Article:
Interventions leadership is a dynamic role that evolves with the intervention process: Five arguments for a fresh approach

Maria Karanika-Murray, Christine Ipsen, Henna Hasson

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There is consensus that one of the key ingredients for successful organizational health interventions is leadership. However, empirical studies are scarce and there is a general lack of understanding of the mechanisms underlying the role of leadership in interventions. This presentation will build on the concept of intervention leadership to present a conceptualization of it as a dynamic role that evolves in tandem with the intervention process (Ipsen et al. 2018). We will define intervention leadership, position it in the intervention process, and present five core arguments in support of that. First, leadership should be specific to the domain of interest. This also applies to programme implementation and organizational health interventions. Building on the concept of implementation leadership (Aarons et al. 2014), we define intervention leadership as the process whereby a leader harnesses and applies resources to influence the intervention participants, support the intervention processes, and achieve the intervention aims.
Second, intervention leadership is not necessarily about specific behaviors or roles, but it is embedded in the intervention process. Leader influence can be direct, as a role with concomitant responsibilities in the intervention process, indirect, as an influence on employee behaviors and attitudes towards the intervention, or diffused, as a broader systems influence on the intervention implementation. As such, intervention leadership evolves in tandem with the intervention and is an integral part of the intervention system, together with rules, culture, and regulations, which surround successful interventions. Thus, intervention leadership is not an ad-hoc resource but an integral force that developed in tandem with the implementation process. Third, intervention leadership is evidence-based practice. In evidence-based practice, an understanding of the problem is the starting point, rather than the solution, and research is used to support the decision-making process. In the same way, intervention leadership is about understanding and adjusting to the needs of the intervention.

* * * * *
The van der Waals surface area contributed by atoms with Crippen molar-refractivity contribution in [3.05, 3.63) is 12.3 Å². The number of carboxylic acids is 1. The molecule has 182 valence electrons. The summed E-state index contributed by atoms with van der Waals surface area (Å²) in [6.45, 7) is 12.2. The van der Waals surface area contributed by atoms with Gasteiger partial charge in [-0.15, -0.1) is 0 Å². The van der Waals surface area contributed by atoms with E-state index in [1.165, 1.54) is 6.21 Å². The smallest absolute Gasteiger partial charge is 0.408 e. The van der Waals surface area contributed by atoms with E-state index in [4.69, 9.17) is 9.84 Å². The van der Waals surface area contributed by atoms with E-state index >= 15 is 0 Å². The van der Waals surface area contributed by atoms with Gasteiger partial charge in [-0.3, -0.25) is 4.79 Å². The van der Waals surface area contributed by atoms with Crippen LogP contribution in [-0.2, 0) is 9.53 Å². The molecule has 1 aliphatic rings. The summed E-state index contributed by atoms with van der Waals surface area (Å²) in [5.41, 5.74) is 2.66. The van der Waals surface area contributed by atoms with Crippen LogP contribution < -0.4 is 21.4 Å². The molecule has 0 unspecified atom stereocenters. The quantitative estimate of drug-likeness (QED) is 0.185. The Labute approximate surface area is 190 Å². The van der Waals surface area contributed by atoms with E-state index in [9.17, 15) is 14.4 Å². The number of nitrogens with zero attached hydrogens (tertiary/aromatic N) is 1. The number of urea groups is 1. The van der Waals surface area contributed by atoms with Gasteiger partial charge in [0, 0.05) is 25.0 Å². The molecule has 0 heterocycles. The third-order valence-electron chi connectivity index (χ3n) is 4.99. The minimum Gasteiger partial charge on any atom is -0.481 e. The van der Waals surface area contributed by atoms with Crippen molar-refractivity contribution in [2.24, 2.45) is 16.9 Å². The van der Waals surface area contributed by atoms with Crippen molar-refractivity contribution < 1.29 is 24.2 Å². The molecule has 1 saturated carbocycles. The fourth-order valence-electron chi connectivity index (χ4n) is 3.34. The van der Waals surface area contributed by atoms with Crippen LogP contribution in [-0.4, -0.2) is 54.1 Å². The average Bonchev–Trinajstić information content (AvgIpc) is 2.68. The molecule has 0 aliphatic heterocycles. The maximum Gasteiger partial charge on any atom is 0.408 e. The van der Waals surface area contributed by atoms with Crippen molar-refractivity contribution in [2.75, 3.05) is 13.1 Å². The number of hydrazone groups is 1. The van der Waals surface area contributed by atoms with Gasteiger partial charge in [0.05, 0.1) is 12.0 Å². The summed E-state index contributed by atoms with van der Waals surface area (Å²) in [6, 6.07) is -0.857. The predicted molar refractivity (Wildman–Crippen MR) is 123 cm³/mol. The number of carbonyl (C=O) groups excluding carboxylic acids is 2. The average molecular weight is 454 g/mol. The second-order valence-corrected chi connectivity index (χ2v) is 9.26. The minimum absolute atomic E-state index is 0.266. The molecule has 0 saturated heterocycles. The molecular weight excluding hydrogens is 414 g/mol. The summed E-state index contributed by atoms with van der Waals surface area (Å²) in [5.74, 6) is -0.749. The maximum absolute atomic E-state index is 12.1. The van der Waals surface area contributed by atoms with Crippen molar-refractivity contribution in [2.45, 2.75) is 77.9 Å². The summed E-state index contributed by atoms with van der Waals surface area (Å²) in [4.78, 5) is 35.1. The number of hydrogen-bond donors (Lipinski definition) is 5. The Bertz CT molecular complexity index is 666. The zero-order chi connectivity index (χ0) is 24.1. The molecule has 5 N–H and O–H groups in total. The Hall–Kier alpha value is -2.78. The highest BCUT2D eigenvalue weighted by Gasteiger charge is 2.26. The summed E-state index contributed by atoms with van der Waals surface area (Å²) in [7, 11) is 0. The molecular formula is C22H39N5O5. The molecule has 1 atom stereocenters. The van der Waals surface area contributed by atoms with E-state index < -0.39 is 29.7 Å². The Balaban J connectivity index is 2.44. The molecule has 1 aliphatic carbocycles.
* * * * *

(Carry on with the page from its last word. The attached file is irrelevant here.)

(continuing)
Original languageEnglish
Publication date2019
Publication statusPublished - 2019
EventInternational Conference on Wellbeing at Work - Paris, France
Duration: 22 May 201924 May 2019


ConferenceInternational Conference on Wellbeing at Work


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